15. Mr. DeVitre submitted that the first Respondents letter dated 26th July, 2000, invoking arbitration restricted the disputes and the claim to possession of the second floor. Despite the same in the statement of claim additional reliefs were sought including declarations and decrees in respect of the first floor and claims for monetary compensation as well. According to Mr. DeVitre an arbitrator is not entitled to consider any claims or reliefs other than those stated in the letter invoking arbitration. He submitted that the arbitrator having considered and awarded the same, acted in excess of his jurisdiction.

17. I do not read the judgment to hold as an absolute proposition that the claim made in arbitration must in every case be limited to the claim stated in the notice/letter invoking arbitration. Indeed in many, if not most cases, the letter/notice of invocation of the arbitration agreement does not stipulate and crystallize the claims. The judgment does not set out the arbitration agreement that applied between the parties therein. It does not indicate the nature of the arbitration agreement. If Mr. DeVitres submission is accepted, it would denude the arbitral tribunal of the power to even allow an amendment to a statement of claim.

Mr. DeVitres submission would be valid only in those cases where the arbitration agreement stipulates a demand for a reference of the disputes to the arbitral tribunal to be preceded by a notice and further provides that the claim in the arbitration shall be limited to those raised in such notice. This is not an unusual provision in arbitration agreements. Such limitations are found in several arbitration agreements. Clause 12 of the Memorandum of Understanding which contains the arbitration agreement between the parties herein, does not place any such limitation.

18. There is nothing in the Arbitration and Conciliation Act, 1996, or in principle, which requires the notice invoking the arbitration to state the claims proposed to be made in the reference. A notice merely indicating the disputes or that disputes have arisen and invoking the arbitration clause is sufficient unless the arbitration agreement itself requires the invocation to be in a particular manner. Mr. DeVitres submission is, therefore, not well founded.

21. Moreover, the original Petitioner did not, in reply to the notices both dated 26th July, 2000, contend that the claims made therein were beyond the scope of the reference and the arbitrators jurisdiction, including on the ground that the claims raised before the arbitrator in the statement of claim were outside the scope/purview of the letters dated 26th July, 2000. It is, therefore, not open to the Petitioners now to raise this contention.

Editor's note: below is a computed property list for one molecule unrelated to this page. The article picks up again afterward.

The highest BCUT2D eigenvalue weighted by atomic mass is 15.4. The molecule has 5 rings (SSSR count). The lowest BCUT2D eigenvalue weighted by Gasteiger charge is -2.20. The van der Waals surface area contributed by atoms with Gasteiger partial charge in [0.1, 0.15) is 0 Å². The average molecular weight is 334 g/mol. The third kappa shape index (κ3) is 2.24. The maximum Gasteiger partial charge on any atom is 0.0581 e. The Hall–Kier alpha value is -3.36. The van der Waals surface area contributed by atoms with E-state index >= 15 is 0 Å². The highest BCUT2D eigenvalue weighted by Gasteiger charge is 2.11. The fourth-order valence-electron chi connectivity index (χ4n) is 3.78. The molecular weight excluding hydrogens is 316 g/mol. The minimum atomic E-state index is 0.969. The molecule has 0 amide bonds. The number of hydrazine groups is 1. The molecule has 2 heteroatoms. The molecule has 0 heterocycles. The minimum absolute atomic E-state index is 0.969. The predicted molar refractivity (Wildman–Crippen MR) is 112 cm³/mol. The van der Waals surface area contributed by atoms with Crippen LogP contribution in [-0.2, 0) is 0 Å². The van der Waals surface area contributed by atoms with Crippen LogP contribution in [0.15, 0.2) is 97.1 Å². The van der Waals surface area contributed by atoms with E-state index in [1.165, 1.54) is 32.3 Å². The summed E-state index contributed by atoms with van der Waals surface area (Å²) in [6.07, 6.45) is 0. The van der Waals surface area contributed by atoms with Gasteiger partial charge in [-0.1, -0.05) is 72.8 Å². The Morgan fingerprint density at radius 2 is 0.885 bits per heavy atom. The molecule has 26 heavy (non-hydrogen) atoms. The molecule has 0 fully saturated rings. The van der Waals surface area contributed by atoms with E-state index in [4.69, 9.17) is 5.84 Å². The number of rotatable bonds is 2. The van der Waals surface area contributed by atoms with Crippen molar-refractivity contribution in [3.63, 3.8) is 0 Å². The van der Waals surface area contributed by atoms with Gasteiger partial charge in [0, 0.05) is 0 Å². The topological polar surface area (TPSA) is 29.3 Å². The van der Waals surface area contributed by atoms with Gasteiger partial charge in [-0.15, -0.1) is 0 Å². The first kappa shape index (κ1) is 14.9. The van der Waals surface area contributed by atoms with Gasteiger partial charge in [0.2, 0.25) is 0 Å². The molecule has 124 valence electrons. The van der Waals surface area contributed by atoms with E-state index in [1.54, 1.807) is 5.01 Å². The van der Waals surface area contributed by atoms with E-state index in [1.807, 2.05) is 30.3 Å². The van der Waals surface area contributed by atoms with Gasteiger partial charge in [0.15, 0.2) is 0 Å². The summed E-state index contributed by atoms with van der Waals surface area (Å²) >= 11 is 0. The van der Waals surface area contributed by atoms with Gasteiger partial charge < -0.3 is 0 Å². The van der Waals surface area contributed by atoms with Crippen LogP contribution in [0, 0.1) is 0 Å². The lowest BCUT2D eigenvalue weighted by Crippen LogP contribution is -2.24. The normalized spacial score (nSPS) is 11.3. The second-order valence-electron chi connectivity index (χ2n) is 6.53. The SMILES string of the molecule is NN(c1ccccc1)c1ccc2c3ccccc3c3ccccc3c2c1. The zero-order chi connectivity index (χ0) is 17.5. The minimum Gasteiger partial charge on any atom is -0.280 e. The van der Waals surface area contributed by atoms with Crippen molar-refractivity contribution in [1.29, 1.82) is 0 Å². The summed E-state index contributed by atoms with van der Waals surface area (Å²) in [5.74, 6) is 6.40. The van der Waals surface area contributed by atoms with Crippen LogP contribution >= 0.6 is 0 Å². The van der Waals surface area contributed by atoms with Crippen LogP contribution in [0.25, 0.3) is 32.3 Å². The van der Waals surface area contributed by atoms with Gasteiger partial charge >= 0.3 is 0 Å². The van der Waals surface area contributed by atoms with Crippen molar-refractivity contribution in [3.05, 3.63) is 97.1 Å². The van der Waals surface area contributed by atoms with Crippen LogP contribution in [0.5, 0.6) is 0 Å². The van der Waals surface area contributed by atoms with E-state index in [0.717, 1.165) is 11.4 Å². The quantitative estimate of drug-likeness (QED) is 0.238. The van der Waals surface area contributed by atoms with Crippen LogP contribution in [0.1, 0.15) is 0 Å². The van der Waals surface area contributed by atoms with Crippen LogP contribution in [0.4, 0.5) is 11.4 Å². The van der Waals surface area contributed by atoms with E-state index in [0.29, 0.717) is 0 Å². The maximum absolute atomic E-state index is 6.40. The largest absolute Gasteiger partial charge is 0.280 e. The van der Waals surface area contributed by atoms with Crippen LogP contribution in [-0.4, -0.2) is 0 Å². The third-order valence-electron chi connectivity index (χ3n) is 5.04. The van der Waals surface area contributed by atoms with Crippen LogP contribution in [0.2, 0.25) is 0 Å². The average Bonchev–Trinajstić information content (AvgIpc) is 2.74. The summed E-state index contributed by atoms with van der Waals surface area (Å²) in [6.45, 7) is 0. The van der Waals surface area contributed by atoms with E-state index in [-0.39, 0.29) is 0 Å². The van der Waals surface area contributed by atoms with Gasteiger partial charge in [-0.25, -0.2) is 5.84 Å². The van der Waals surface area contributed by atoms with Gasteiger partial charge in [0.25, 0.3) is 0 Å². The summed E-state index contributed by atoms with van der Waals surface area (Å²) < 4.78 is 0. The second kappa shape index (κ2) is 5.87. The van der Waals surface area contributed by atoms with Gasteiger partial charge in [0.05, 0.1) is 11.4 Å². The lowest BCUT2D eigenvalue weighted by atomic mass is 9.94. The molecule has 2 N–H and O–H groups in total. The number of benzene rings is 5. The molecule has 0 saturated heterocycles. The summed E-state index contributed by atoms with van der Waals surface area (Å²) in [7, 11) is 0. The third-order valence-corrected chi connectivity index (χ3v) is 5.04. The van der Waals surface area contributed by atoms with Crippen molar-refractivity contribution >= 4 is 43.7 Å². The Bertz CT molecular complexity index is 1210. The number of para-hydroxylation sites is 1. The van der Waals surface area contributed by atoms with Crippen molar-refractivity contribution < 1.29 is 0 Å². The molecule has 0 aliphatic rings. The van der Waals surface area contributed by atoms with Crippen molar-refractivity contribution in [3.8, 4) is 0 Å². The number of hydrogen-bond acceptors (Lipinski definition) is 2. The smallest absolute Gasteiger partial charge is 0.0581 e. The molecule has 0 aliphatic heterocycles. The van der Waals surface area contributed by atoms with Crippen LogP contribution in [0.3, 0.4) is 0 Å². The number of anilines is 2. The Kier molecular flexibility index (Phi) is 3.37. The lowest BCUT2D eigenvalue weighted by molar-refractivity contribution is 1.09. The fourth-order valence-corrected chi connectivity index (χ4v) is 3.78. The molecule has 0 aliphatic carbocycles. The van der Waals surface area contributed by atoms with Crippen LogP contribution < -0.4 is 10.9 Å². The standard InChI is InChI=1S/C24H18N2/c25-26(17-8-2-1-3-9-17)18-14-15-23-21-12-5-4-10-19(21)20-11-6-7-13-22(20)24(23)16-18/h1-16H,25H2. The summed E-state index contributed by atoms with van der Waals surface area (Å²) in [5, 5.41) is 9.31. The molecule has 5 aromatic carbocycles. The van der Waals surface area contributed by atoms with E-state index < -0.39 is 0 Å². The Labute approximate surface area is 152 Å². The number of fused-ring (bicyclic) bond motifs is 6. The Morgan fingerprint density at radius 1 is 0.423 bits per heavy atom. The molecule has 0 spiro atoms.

22. The submission is, therefore, rejected both in law and on facts. That the above findings are in the ultimate analysis of no avail to the Respondents qua the second floor on account of the license agreement pleaded by Respondent No.1 is another matter. These findings are without taking into consideration the said license agreement which I will deal with later.

(e) Learned counsel placed reliance upon the judgment of the Supreme Court in case of Union of India vs. West Coast Paper Mills Ltd. reported in AIR 2004 SC 1596 in support of his plea that on filing of the appeal, order becomes res-judice and appeal being continuation of the original proceedings, order in original proceedings become executable only when the appeal is finally disposed of. Paragraphs 12 to 16, 20, 21, 40 to 42 of the said judgment read thus:

12. The plaintiff in this case has filed a suit for refund of the excess amount collected by the defendant-Railways for the period 24.6.1963 to 1.2.1964 and 1.2.1964 to 18.4.1966 with interest accrued thereupon. It is not in dispute that in terms of the provisions of the Indian Railways Act, as thence existing 'The Tribunal' was only entitled to make a declaration to the effect that the freight charged was unreasonable or excessive. It did not have any jurisdiction to execute its own order.

13. It may be true that by reason of Section 46A of Indian Railways Act the judgment of the Tribunal was final but by reason thereof the jurisdiction of this Court to exercise its power under Article 136 of the Constitution of India was not and could not have been excluded.

14. Article 136 of the Constitution of India confers a special power upon this Court in terms whereof an appeal shall lie against any order passed by a Court or Tribunal. Once a Special Leave is granted and the appeal is admitted the correctness or otherwise of the judgment of the Tribunal becomes wide open. In such an appeal, the court is entitled to go into both questions of fact as well as law. In such an event the correctness of the judgment is in jeopardy.

15. Even in relation to a civil dispute, an appeal is considered to be a continuation of the suit and a decree becomes executable only when the same is finally disposed of by the Court of Appeal.

16. The starting point of limitation for filing a suit for the purpose of recovery of the excess amount of freight illegally realised would, thus, begin from the date of the order passed by this Court. It is also not in dispute that the respondent herein filed a writ petition which was not entertained on the ground stated hereinbefore. The respondents were, thus, also entitled to get the period during which the writ petition pending, excluded for computing the period of limitation. In that view of the matter, the civil suit was filed within the prescribed period of limitation.